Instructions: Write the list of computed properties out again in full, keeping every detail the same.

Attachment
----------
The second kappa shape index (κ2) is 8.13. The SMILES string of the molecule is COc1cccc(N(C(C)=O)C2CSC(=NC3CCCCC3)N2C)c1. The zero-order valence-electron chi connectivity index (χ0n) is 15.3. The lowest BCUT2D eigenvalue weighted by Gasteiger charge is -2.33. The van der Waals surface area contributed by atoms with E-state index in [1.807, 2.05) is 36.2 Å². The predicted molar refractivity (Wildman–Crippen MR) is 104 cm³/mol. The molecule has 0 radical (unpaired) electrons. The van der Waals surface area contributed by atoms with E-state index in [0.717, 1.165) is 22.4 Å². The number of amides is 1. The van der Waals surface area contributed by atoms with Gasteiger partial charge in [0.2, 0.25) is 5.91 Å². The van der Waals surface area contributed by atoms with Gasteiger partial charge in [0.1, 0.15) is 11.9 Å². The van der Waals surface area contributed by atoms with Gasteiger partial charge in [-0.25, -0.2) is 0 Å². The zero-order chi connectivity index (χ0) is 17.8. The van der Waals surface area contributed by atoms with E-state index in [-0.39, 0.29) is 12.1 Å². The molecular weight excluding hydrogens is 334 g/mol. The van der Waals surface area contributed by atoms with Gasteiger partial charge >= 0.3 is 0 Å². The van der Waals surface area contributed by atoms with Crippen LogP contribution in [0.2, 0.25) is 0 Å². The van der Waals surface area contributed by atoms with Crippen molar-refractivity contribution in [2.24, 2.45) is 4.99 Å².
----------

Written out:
The second kappa shape index (κ2) is 8.13. The SMILES string of the molecule is COc1cccc(N(C(C)=O)C2CSC(=NC3CCCCC3)N2C)c1. The zero-order valence-electron chi connectivity index (χ0n) is 15.3. The lowest BCUT2D eigenvalue weighted by Gasteiger charge is -2.33. The van der Waals surface area contributed by atoms with E-state index in [1.807, 2.05) is 36.2 Å². The predicted molar refractivity (Wildman–Crippen MR) is 104 cm³/mol. The molecule has 0 radical (unpaired) electrons. The van der Waals surface area contributed by atoms with E-state index in [0.717, 1.165) is 22.4 Å². The number of amides is 1. The van der Waals surface area contributed by atoms with Gasteiger partial charge in [0.2, 0.25) is 5.91 Å². The van der Waals surface area contributed by atoms with Gasteiger partial charge in [0.1, 0.15) is 11.9 Å². The van der Waals surface area contributed by atoms with Gasteiger partial charge in [-0.25, -0.2) is 0 Å². The zero-order chi connectivity index (χ0) is 17.8. The van der Waals surface area contributed by atoms with E-state index in [-0.39, 0.29) is 12.1 Å². The molecular weight excluding hydrogens is 334 g/mol. The van der Waals surface area contributed by atoms with Gasteiger partial charge >= 0.3 is 0 Å². The van der Waals surface area contributed by atoms with Crippen LogP contribution in [0.2, 0.25) is 0 Å². The van der Waals surface area contributed by atoms with Crippen molar-refractivity contribution in [2.24, 2.45) is 4.99 Å².